FDA sets Feb decision date for Libtayo lung cancer challenge to Keytruda

The FDA has started a priority review of Regeneron and Sanofi’s checkpoint inhibitor Libtayo in first-line non-small cell lung cancer (NSCLC), based on data they hope will carve out a niche for the drug in a highly-contested market.

PD-1 inhibitor Libtayo (cemiplimab) impressed oncologists earlier this year with results from a trial in previously-untreated NSCLC patients whose tumours had high levels of the PD-L1 biomarker, showing the drug reduced the risk of death by 32% compared to platinum chemotherapy.

Updated results from the study reported at the ESMO congress in September showed that among patients with confirmed PD-L1 expression of 50% or more – the patient group targeted in Sanofi and Regeneron’s marketing application – the mortality rate was reduced by 43%.

If the FDA cleared Libtayo by its deadline of 28 February, the drug will join the clutch of checkpoint inhibitors vying for a slice of the first-line NLSCLC market, nipping at the heels of Merck & Co/MSD’s mega-blockbuster Keytruda (pembrolizumab), the undisputed class leader in this form of lung cancer.

Libtayo is also under review by the EMA as a treatment for treatment-naïve NSCLC patients with PD-L1 expression of at least 50%, with a decision expected in the second quarter of 2021, according to Sanofi.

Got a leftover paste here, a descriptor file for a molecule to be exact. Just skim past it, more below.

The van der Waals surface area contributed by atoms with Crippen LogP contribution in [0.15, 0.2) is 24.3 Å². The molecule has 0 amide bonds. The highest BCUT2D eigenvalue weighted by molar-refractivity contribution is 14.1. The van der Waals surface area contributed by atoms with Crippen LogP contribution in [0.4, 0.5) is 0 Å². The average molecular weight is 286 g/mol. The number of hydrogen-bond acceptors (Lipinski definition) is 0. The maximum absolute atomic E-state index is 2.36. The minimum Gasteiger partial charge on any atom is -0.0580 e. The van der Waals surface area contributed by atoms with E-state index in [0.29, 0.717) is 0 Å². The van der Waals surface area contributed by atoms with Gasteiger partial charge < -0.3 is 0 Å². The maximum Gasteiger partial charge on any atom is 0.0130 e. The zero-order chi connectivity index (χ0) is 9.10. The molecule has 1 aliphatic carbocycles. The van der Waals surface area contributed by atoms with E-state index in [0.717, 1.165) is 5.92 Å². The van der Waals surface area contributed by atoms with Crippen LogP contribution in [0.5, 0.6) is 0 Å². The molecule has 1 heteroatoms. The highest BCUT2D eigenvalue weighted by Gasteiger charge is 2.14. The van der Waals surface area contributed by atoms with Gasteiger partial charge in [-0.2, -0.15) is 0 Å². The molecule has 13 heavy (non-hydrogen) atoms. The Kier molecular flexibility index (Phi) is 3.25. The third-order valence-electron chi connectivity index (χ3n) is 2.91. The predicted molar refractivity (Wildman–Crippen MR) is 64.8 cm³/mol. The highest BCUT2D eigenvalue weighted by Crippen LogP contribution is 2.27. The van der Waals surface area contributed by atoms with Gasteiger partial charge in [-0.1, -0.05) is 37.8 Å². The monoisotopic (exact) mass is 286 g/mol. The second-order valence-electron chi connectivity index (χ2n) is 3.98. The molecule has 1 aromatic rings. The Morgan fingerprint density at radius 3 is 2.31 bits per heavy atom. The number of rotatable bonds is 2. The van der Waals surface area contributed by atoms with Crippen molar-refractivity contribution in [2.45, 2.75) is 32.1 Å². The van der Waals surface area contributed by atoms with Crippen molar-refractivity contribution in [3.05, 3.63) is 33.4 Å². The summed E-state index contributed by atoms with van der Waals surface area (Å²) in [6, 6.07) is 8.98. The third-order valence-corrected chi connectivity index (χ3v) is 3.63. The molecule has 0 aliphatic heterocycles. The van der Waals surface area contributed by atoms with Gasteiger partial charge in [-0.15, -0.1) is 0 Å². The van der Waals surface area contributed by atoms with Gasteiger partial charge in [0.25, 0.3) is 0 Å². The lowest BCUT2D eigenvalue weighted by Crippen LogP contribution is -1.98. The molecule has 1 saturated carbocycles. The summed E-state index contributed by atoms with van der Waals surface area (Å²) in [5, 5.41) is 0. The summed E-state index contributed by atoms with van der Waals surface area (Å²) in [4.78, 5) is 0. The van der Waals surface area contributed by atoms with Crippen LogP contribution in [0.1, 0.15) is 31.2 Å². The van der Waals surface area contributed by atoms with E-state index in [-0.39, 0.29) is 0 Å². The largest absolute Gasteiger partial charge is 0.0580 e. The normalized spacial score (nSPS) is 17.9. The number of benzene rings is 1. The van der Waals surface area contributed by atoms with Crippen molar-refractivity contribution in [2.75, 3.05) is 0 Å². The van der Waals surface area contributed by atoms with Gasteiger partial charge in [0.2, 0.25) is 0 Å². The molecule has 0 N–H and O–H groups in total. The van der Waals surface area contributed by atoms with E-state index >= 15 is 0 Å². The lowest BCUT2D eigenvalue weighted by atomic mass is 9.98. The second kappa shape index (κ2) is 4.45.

Libtayo was the sixth PD-L/PD-L1 inhibitor to reach the market, starting out as a therapy for an uncommon skin cancer called cutaneous squamous cell carcinoma (CSCC), but Sanofi and Regeneron are seeking to expand its use into first-line NSCLC as well as basal cell carcinoma (BCC), another form of skin cancer.

At the moment, the annual net sales of these drugs across all indications are around $25 billion, but about half of that comes from NSCLC, which means even a minor share of that market would be a big step up for Libtayo. Regeneron reported sales of the drug were around $155 million in the first half of 2020.

Keytruda is used mainly in combination with chemo in first-line NSCLC, based on  trial data showing a 51% reduction in death versus chemo alone – although it is also approved as a monotherapy – and has the advantage that it can be given to patients regardless of their PD-L1 status.

Sanofi and Regeneron are hoping that the impressive mortality data from their trial will allow Libtayo to vie for selection as treatment for higher PD-L1 expressors, but other rivals are also in the mix.

Bristol-Myers Squibb’s combination of PD-1 inhibitor Opdivo (nivolumab) and CTLA4 inhibitor Yervoy (ipilimumab) has now been approved by the FDA for two front-line NSCLC indications, both in May.

It was cleared as a monotherapy for patients with PD-L1 levels of 1% or more, and with “limited” chemo in all patients regardless of PD-L1 status, provided they have no EGFR or ALK mutations, which can be treated with targeted drugs.

Meanwhile, Roche’s PD-L1 drug Tecentriq (atezolizumab) has also picked up two approvals from the US regulator, one for the drug on its own in patients whose tumours express PD-L1, and a second alongside chemo in ‘all-comer’ patients with no EGFR or ALK mutations.

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